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Improv: Sheffield's secret funny bone

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Neil Carribine

Any confusion about what improvised comedy is can usually be remedied by asking, 'Have you seen Whose Line Is It Anyway?' Responses range from semi-orgasmic glee to a look of pure horror that anyone would actually want to attend a comedy event that is made up on the spot.

For the less improv savvy, an improvised comedy show is based exclusively on audience suggestions, usually by writing things down or shouts from the crowd when prompted. It's a different show every time and it comes in various styles: short-form sketches and songs from lots of suggestions; a single or series of long-form sketches, usually based on one suggestion; themed sketches, like the improvised novel 'Austentatious' and the improvised murder investigation 'CSI Improv'; and musicals, the most popular example of which is undoubtedly The Showstoppers group. Sheffield has a bunch of great improv hidden away in the wings, desperately trying to break the glass ceiling of the comedy circuit.

I got my first taste of improv comedy in Sheffield around ten years ago, when I joined the troupe known as The Antics. We were, as one kind Edinburgh Festival reviewer put it, "a bunch of scruffy looking wannabe comedians" from Sheffield Hallam University and the only other troupe in Sheffield, The Shrimps, hailed from the university that shall not be named. A decade later, those scruffy comedians have had a haircut, learnt to tell a proper joke, performed across the UK and watched the local improv comedy scene develop dramatically. There are now ten or more troupes in Sheffield, much more than your average outside the US, making this city the (admittedly self-proclaimed) improv capital of the North. With plenty of ways to watch or get involved, if you're interested in improvised comedy then here are some great places to start.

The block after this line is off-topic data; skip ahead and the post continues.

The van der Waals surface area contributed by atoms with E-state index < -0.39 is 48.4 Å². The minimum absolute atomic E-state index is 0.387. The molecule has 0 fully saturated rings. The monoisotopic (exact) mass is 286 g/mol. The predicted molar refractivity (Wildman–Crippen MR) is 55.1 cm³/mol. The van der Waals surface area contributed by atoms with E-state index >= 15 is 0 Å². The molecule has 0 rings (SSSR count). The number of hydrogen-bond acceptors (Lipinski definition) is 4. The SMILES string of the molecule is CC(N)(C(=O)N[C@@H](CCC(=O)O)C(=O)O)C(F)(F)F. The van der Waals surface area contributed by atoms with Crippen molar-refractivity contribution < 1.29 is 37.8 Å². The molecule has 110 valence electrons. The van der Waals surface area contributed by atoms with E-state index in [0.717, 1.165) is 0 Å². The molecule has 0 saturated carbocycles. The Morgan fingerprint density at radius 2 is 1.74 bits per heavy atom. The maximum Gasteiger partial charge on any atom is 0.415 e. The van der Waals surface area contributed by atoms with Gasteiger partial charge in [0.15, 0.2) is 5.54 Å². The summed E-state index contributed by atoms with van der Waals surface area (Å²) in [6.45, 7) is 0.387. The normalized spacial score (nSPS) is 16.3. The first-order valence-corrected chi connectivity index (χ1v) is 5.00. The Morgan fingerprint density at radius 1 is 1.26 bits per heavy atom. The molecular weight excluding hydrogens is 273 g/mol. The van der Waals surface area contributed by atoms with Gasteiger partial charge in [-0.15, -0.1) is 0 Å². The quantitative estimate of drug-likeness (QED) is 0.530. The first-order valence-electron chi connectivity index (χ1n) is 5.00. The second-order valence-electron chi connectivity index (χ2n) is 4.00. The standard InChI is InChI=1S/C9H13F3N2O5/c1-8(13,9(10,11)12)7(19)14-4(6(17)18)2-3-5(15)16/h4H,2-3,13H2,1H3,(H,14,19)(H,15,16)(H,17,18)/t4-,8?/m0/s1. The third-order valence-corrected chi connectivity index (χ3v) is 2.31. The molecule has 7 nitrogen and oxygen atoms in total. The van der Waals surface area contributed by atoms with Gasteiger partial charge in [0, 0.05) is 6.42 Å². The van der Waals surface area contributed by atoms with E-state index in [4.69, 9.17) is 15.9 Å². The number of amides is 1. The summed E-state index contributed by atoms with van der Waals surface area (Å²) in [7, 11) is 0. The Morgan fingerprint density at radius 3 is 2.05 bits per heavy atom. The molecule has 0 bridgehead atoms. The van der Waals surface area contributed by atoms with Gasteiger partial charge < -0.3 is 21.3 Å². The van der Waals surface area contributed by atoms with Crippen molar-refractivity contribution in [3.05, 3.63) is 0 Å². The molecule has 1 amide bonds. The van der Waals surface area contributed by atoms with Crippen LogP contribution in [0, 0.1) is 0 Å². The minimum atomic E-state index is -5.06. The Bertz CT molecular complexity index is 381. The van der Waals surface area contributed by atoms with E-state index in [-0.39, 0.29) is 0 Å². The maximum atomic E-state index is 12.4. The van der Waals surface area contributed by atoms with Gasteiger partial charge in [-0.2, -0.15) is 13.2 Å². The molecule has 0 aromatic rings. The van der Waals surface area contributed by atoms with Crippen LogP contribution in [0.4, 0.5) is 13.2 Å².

Improv jams - The Sheffield Improv Jam and The Hillsborough Improv Jam run monthly events. Anyone can put their name in the hat and give improv a go in a friendly, welcoming environment.

Troupe shows - All troupes put on their own shows in one form of another. Some regular nights include The Antics at The Dorothy Pax and The Montgomery Theatre, The Shrimps and The Shrimpettes at The Raynor Lounge, and Kaboodle Improv Comedy at various venues.

Visiting troupes - Little Chicago Comedy run a new monthly show at Hagglers Corner. Their regular house team Stürike perform alongside a different visiting troupe each month.

Workshops and classes - The Cellar Theatre at DINA and A Mind Apart run regular events for beginners and those wanting to start their own troupes.

It's a strange thing to admit, but I think I owe some of the best years of my life to improv. When I first came to Sheffield as a student I was incredibly shy, but once I started to perform my confidence grew rapidly. There's something about being on a stage in front of an audience with absolutely no idea of what you are going to say that makes you realise you can handle most situations.

Improv is a collective outlet that has community at its heart. It's based on openness, honesty, acceptance and a willingness to let go of fear. It has a positive effect on mental health, teaches new skills and brings people together in ways other forms of comedy can't. It's the fearless twin of stand-up, the slightly awkward cousin of spoken word, the drunk uncle of theatre. It has found a permanent home in Sheffield and it's time it was embraced in the only way Sheffield knows how - with pride.

amindapart.org.uk

cellartheatre.co.uk

Sheffield Improv Jam

The Antics

The Shrimps

Kaboodle Improv Comedy

Little Chicago Comedy

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